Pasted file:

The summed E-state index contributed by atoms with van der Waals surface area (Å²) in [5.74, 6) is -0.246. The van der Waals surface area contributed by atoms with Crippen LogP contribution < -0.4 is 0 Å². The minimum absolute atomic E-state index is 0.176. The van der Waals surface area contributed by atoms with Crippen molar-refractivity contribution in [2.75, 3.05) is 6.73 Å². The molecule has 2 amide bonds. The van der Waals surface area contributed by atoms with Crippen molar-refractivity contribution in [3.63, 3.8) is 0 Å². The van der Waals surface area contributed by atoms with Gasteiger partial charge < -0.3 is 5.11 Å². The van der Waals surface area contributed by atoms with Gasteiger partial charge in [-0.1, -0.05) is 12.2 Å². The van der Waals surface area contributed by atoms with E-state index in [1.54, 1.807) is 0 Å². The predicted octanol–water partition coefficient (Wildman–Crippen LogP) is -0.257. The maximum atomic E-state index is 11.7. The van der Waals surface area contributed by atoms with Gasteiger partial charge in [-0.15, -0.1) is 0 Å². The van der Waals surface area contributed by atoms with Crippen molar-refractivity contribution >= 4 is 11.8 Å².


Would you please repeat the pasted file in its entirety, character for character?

The summed E-state index contributed by atoms with van der Waals surface area (Å²) in [5.74, 6) is -0.246. The van der Waals surface area contributed by atoms with Crippen LogP contribution < -0.4 is 0 Å². The minimum absolute atomic E-state index is 0.176. The van der Waals surface area contributed by atoms with Crippen molar-refractivity contribution in [2.75, 3.05) is 6.73 Å². The molecule has 2 amide bonds. The van der Waals surface area contributed by atoms with Crippen molar-refractivity contribution in [3.63, 3.8) is 0 Å². The van der Waals surface area contributed by atoms with Gasteiger partial charge < -0.3 is 5.11 Å². The van der Waals surface area contributed by atoms with Gasteiger partial charge in [-0.1, -0.05) is 12.2 Å². The van der Waals surface area contributed by atoms with E-state index in [1.54, 1.807) is 0 Å². The predicted octanol–water partition coefficient (Wildman–Crippen LogP) is -0.257. The maximum atomic E-state index is 11.7. The van der Waals surface area contributed by atoms with Gasteiger partial charge in [-0.15, -0.1) is 0 Å². The van der Waals surface area contributed by atoms with Crippen molar-refractivity contribution >= 4 is 11.8 Å².